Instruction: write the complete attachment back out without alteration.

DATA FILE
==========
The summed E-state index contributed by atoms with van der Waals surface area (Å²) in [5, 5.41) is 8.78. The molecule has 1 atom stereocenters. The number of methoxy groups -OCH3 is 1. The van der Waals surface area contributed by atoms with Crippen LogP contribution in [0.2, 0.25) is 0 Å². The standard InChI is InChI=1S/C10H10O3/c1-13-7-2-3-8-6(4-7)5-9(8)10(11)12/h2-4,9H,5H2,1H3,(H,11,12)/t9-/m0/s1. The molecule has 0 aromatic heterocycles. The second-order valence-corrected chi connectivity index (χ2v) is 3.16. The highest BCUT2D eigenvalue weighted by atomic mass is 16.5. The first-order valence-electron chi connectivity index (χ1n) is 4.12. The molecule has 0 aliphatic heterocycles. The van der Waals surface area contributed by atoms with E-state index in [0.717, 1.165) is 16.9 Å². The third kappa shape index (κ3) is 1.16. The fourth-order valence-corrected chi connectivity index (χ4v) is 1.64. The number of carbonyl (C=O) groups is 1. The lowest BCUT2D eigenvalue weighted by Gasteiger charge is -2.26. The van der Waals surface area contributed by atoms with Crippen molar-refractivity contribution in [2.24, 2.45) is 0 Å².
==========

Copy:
The summed E-state index contributed by atoms with van der Waals surface area (Å²) in [5, 5.41) is 8.78. The molecule has 1 atom stereocenters. The number of methoxy groups -OCH3 is 1. The van der Waals surface area contributed by atoms with Crippen LogP contribution in [0.2, 0.25) is 0 Å². The standard InChI is InChI=1S/C10H10O3/c1-13-7-2-3-8-6(4-7)5-9(8)10(11)12/h2-4,9H,5H2,1H3,(H,11,12)/t9-/m0/s1. The molecule has 0 aromatic heterocycles. The second-order valence-corrected chi connectivity index (χ2v) is 3.16. The highest BCUT2D eigenvalue weighted by atomic mass is 16.5. The first-order valence-electron chi connectivity index (χ1n) is 4.12. The molecule has 0 aliphatic heterocycles. The van der Waals surface area contributed by atoms with E-state index in [0.717, 1.165) is 16.9 Å². The third kappa shape index (κ3) is 1.16. The fourth-order valence-corrected chi connectivity index (χ4v) is 1.64. The number of carbonyl (C=O) groups is 1. The lowest BCUT2D eigenvalue weighted by Gasteiger charge is -2.26. The van der Waals surface area contributed by atoms with Crippen molar-refractivity contribution in [2.24, 2.45) is 0 Å².